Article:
Sacrificing Our Children for the Sin of Our Souls

“With what shall I come before the LORD, and bow myself before God on high? …Shall I give my firstborn for my transgression, the fruit of my body for the sin of my soul?” – Micah 6:6-7

Two weeks ago in our Gospel reading from John we heard John the Baptist calling Jesus, “The lamb of God who takes away the sin of the world.”  I pointed out that sin, in this passage, was singular.  Not sins, plural, but sin, singular.  I acknowledged that it might, indeed, be a collective singular—a singular noun that functions as a plural, but then I asked, “If the world has one central singular sin, what would that be?”

In his book Engaging God’s World, Cornelius Plantinga Jr. defines sin as a culpable disturbance of shalom.  Shalom is the peace of God, the natural order of balance and harmony in creation and in society.  Rob Bell wrote, “Shalom is how God wants things to be.  Shalom is peace with yourself, with your neighbor, with the earth and with God.”  

As I write this on the 26th day of this new year, God’s shalom is not merely disturbed, it is shattered.  There have already been 40 mass shootings in our country, three of them here in California.  We are the only country in the world where firearms are the leading cause of death for children.  As of 2018 there were more than 393 million firearms in private hands in the US—120.5 guns for every 100 people.  The next highest rate of gun ownership among developed nations is Canada at 34 per 100 people.

Statistics compiled by the American Journal of Medicine are disturbing, to say the least: “US homicide rates were 7.0 times higher than in other high-income countries, driven by a gun homicide rate that was 25.2 times higher. For 15- to 24-year-olds, the gun homicide rate in the United States was 49.0 times higher. Firearm-related suicide rates were 8.0 times higher in the United States, but the overall suicide rates were average. Unintentional firearm deaths were 6.2 times higher in the United States. The overall firearm death rate in the United States from all causes was 10.0 times higher. Ninety percent of women, 91% of children aged 0 to 14 years, 92% of youth aged 15 to 24 years, and 82% of all people killed by firearms were from the United States.”

Clearly we need to do more to regulate gun ownership and reduce the number of firearms in this country.  The horrendous statistics about gun violence correlate directly to the horrifying statistics about gun ownership.  The guns are absolutely a problem, but they are also the deadly expression of a deeper problem.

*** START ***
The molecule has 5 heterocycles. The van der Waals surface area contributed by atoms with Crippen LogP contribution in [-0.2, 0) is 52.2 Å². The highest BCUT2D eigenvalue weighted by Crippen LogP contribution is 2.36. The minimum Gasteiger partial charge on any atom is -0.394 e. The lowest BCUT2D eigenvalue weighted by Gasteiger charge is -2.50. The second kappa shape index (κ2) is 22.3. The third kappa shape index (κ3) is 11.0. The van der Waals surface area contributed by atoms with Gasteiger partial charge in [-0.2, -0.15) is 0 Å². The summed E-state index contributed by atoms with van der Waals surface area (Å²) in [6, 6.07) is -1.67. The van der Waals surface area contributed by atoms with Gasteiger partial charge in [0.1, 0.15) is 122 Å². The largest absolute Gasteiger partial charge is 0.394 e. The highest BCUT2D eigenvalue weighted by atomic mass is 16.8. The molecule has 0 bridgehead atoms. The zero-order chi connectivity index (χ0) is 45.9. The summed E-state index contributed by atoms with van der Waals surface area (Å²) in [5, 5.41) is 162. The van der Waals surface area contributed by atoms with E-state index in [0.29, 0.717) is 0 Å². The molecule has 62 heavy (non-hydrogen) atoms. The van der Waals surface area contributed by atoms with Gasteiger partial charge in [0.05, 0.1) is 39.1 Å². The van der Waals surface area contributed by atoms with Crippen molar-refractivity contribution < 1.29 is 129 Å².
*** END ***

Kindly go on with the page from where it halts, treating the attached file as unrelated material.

Let’s go back to that question: “If the world has one central singular sin, what would that be?”  It’s tempting to say that the central singular sin is violence.  Violence is addictive, and we seem to be hooked on it in this country and throughout the world.  It’s altering our neurochemistry and our neurological pathways.  But violence is a symptom of something deeper.

We live in a culture where media, politics and economics seem to almost conspire to pit us against each other.  We are constantly pressured to segregate ourselves into neo-tribal groupings: right vs. left, conservative vs. liberal, rich vs. poor, my race vs. other races, my religion vs. other religions.  There is money, power and influence to be had in manipulating this tribalism, and when the manipulation is allowed to go unchecked it ends up force feeding us a toxic cultural soup of fear, anger and mistrust which poisons our vision until we begin to see others as something less than fully human.  And that leads inevitably to violence.

“You have heard that it was said to those of ancient times, ‘You shall not murder’; and ‘whoever murders shall be liable to judgment.’  But I say to you that if you are angry with a brother or sister, you will be liable to judgment; and if you insult a brother or sister, you will be liable to the council; and if you say, ‘You fool,’ you will be liable to the Gehenna of fire.” – Matthew 5:21-22

God has told us what is good, said the prophet Micah, and what does the Lord require of us—what does God’s shalom require of us but to do justice and to love kindness and to walk humbly with God—and with each other?   Love your neighbor as yourself, said Jesus, quoting Leviticus.    

If we want to stop sacrificing our children on the altar of violence, if we want to stop sacrificing the fruit of our collective body for the sin of our collective soul, we need to find better ways to show the world what kindness and love look like.  We need to find ways to make “love your neighbor as yourself” at least as attractive and addictive as violence.  We need to lift up the vision of God’s shalom, the peaceable kingdom, as a way or restoring balance and harmony among diverse and divergent peoples.  And maybe we could start by doing something about the guns.

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